Watch: Auckland Emergency Management give latest Cyclone Gabrielle response update

1:32 pm on 22 February 2023

Auckland Emergency Management controller Rachel Kelleher says the focus remains on supporting communities 27 days after the first flooding in the region.

Rain is forecast in the next few days which will no doubt cause some anxiety, she said, though MetService has not yet released any weather watches or warnings for the Auckland region.

"We are expecting isolated showers this afternoon and tomorrow morning followed by showers throughout the region, which could be heavy with low risk of thunderstorms and peak rain rates of about 10-15mm per hour."

The rainfall was not expected to cause more flooding but could cause instability in slips across the region, she said.

It was important people stayed away from cordoned areas and buildings.

"We are aware of a king tide high tide and unusually large swells at Piha beach today."

Surf life saving lifeguards are not on duty and people are asked not to swim or surf there.

Yesterday, access to Karekare was partially restored for emergency services. Power was restored in the Karekare Valley area as well as telecommunications using generators.

Power in Te Henga and Bethells Beach have been partially restored, Kelleher says.

Repairs begin today on the washed out road at Bethells Beach, with work on the road itself starting on Friday and going throughout the weekend until complete.

During this time, there would be no resident access between 7.30am and 5pm.

Supplies were being helicoptered into South Head including nappies, wipes and portaloos which were being dropped off in Dairy Flat.

Residents in areas where there are ongoing works are advised to have a plan to get through the weekend.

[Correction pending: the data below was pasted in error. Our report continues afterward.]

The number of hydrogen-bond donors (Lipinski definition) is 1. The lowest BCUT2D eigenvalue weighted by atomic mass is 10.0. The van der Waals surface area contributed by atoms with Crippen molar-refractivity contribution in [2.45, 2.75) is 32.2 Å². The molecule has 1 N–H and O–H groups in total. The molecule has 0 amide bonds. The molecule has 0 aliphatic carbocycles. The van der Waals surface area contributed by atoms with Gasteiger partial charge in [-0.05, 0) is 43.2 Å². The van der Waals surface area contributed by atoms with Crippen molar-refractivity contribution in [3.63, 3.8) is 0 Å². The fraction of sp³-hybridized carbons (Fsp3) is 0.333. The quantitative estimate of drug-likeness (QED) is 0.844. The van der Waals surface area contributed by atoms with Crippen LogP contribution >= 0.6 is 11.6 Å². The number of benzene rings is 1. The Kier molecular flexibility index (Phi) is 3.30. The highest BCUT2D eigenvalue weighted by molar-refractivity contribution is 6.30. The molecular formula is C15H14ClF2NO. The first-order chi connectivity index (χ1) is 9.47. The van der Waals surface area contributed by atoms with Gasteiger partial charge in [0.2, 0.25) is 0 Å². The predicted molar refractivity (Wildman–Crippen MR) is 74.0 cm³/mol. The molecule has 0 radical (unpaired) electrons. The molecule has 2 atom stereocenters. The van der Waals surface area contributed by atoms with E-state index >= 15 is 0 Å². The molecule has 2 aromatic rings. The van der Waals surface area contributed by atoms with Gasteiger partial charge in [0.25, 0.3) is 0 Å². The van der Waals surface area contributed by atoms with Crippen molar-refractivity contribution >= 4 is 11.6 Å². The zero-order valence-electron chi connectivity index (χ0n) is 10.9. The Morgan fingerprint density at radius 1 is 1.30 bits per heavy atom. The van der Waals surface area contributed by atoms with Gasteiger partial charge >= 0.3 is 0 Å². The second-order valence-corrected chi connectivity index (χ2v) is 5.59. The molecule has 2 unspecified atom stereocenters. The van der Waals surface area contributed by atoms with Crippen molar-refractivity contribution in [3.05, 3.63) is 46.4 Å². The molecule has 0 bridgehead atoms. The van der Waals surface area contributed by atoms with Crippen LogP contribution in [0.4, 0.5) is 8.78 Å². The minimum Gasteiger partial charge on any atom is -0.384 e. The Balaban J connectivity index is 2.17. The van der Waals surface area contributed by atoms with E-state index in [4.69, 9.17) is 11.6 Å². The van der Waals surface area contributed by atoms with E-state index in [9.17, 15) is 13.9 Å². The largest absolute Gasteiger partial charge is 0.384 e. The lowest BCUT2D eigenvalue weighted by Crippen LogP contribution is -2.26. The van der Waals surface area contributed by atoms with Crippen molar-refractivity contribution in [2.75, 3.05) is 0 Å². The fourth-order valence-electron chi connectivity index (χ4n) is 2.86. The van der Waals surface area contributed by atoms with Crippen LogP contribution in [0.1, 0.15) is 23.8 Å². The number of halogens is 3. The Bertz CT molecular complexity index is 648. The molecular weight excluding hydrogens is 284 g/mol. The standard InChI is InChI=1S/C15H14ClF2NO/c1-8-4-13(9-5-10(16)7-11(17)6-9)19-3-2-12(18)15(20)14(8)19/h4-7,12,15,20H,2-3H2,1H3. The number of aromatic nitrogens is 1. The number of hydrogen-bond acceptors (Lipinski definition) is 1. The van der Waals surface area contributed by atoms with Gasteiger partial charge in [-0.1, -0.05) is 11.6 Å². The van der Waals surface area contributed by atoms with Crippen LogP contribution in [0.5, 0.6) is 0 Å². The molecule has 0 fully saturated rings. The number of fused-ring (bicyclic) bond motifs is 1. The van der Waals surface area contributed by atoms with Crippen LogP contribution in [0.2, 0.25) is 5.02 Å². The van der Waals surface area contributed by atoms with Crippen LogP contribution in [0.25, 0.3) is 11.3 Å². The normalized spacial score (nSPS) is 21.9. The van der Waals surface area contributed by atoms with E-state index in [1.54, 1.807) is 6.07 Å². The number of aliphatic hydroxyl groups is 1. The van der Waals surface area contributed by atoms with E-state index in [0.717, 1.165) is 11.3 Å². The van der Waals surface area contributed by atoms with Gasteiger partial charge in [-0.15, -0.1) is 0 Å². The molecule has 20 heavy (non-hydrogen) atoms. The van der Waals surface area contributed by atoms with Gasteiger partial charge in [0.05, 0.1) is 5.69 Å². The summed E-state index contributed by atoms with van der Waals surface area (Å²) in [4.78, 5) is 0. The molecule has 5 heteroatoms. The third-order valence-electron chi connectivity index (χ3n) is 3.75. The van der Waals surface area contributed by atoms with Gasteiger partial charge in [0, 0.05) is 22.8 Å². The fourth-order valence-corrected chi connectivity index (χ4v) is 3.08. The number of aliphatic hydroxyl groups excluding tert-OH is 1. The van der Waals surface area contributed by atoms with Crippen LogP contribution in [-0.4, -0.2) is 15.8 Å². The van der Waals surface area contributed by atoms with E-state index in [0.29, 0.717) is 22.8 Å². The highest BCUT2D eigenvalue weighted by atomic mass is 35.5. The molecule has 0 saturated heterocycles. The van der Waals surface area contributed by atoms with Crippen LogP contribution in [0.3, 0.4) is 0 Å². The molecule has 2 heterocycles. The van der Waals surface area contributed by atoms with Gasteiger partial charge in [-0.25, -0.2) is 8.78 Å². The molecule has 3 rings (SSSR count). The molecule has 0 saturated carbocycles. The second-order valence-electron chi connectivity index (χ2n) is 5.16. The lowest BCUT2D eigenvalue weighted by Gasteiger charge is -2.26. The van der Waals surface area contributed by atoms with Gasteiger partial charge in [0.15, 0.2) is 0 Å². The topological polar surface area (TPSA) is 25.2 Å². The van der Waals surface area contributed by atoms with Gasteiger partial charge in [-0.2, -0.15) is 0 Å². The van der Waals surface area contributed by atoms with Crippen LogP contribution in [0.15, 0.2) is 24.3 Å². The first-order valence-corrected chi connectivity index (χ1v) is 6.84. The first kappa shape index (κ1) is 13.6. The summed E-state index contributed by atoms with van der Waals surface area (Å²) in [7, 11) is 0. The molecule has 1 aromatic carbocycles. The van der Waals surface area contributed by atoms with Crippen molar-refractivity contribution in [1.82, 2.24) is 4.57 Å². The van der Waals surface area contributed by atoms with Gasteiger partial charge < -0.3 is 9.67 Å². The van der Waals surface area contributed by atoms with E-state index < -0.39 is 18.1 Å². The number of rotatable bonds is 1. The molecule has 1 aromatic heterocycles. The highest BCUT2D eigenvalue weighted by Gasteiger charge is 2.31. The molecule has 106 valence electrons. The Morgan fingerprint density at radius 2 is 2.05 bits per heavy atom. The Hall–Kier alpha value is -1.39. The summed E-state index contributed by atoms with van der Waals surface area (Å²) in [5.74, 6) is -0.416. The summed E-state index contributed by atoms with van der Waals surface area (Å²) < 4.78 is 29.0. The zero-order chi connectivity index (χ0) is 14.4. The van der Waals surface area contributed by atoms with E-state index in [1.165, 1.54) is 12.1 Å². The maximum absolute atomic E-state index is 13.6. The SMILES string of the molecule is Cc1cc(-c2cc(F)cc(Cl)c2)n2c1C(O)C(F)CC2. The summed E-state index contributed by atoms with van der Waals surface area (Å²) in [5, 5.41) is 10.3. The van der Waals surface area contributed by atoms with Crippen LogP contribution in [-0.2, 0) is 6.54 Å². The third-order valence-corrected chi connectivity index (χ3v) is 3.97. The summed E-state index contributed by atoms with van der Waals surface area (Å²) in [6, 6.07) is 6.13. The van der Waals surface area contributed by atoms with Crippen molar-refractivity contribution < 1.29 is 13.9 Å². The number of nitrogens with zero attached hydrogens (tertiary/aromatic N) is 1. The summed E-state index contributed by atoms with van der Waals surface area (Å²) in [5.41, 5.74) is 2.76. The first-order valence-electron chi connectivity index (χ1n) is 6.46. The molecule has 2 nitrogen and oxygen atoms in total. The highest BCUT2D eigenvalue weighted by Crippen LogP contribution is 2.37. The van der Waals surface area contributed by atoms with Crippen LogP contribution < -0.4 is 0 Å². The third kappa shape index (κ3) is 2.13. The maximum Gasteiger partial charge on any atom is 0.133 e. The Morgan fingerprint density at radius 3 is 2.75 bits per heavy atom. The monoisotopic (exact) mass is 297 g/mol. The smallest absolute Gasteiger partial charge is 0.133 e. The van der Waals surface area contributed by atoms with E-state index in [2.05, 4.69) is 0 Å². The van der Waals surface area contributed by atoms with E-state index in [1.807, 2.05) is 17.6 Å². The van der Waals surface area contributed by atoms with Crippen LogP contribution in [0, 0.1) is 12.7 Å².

Access is still limited in Muriwai and Piha but power has been partially restored, including telecommunications using generators.

Kaipara flats have had their access restored.

Most building assessments done

Officials are working as quickly as possible on a plan for re-entry for those who have not been able to access their homes.

Auckland Council general manager building consents Ian McCormick says from a building control perspective, they are beginning to transition from response to recovery.

The majority of building assessments has been completed.

There was still localised flooding in Ramarama and Dome Valley.

"At this stage we know there are probably 12 homes that are affected and we will be doing assessments on those homes in due course."

In total there have been 1400 assessments on homes as part of the response to the cyclone. There were 215 red, 269 yellow and 891 white placards given out.

Increasingly the focus is on supporting and enabling people to get back into homes, even if this is to collect valuables, he says.

"Where the building has a red placard, it's more challenging, so where we've issued a red placard it's because at the time we assessed the building we had some serious concerns about the safety of people who are assessing those buildings."

It was important owners did not enter these buildings because they could put themselves and emergency services at risk, he said.

Anyone wanting to go into their home should call 0800 22 22 00.

There are a small number of buildings that remain unsafe to approach, in other cases it is only safe when people are accompanied by geotechnical engineers, he says.

Based on geotechnical advice, they have identified zones in some cordoned areas on the west coast based on excess risk. Residents will be contacted soon.

In the west coast a number of cordons remain and security guards are onsite.

Get the RNZ app

for ad-free news and current affairs